As she continued her driving became extremely hampered by strong winds. Initially strong winds with the speed of up to 14 mph were a common phenomenon in New Orleans (Brankley 16) but this seemed quite abnormal since it hampered her driving seriously. Her gasoline tank was almost running dry and she decided to get herself some from a fueling station. Probably this was the very decision that was to save her life. No sooner had she parked the car at the fuel station than she heard the police warning people not to drive and to vacate their premises at once. Unable to figure out the reason – although she had suspected, she had heard of advancement of a hurricane over the news that had originated from the Bahamas six days prior, and it had moved over to Florida as a weak category 1 hurricane – she didn’t think it could get to a point of affect that region so soon. She decided to tune on her car radio and she must have been lucky to be on point to get the news. The hurricane was feared to be developing into a category 3 hurricane as it entered Buras-Triumph and was advancing at a very quick rate. The federal and county systems were both busy ordering residents to evacuate immediately. This is when she got the point about the struggle she had witnessed earlier between the residents and the forces. Soon roads close to where she was were flooded and the last thing she managed to experience was a huge ‘bang!’ over the roof to the gas station.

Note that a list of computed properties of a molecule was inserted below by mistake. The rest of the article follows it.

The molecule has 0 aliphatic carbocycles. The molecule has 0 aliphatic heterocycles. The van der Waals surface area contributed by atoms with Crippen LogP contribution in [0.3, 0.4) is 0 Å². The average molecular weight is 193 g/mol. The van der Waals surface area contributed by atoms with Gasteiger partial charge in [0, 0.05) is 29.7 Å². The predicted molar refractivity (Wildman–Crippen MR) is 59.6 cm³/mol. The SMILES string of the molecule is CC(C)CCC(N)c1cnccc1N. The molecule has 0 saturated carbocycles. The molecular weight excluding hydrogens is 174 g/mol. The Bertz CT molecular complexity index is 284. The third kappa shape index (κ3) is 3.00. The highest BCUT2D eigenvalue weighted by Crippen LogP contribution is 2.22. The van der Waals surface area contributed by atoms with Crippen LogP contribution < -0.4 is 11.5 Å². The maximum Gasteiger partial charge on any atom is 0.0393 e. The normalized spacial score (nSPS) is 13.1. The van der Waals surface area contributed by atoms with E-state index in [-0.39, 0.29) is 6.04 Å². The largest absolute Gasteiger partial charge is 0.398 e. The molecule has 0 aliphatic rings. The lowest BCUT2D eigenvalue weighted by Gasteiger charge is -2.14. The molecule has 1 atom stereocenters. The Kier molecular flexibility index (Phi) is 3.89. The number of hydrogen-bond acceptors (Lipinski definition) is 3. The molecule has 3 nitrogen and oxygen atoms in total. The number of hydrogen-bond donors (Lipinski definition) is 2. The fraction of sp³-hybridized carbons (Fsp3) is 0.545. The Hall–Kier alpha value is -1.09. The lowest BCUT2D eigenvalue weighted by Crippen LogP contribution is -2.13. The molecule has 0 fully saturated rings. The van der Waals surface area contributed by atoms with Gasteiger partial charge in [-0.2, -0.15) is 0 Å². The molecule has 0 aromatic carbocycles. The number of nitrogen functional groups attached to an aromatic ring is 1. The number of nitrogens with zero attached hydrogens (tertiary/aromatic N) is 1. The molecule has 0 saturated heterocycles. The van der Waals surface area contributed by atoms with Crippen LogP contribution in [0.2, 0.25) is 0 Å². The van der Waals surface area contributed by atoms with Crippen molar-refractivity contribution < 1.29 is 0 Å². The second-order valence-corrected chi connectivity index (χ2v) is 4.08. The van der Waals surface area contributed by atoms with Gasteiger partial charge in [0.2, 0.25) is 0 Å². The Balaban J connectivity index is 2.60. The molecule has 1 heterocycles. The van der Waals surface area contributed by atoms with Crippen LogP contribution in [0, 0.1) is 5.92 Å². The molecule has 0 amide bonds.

She woke up to find herself at Tulane University Hospital. Dr. Nimrod James of the hospitals emergencies department informed her that she had been in a shock; that she was one of the victims of Hurricane Katrina that had claimed lives to the extent of over one thousand, five hundred with numerous individuals still missing.
When she was declared well she decided to get back to her home and have a look at the situation. Even though it was still amid the doctor’s objections she quickly managed to convince him that she was better of if she had the knowledge of everything.
The New Orleans wasn’t the one she had known before. The ones beautiful scenery was by now well converted into natural wreckage. Bad ordure seemed to be the order of the day. When she failed to trace her husband and her two children she moved quickly to report to the police. From them she got the accurate data of the deaths originating from the disaster as well as the number of missing individuals. With 1833 dead and another over 600 missing, not to mention the electricity disturbance and separation of relatives was already a National disaster.
Brinkley, Douglas. The great deluge: Hurricane Katrina, New Orleans, and the Mississippi Gulf Coast. New York: Morrow, 2006. Print.
Larson, Kirby, Mary Nethery, and Jean Cassels. Two Bobbies: a true story of Hurricane Katrina, friendship, and survival. New York: Walker ;, 2008. Print.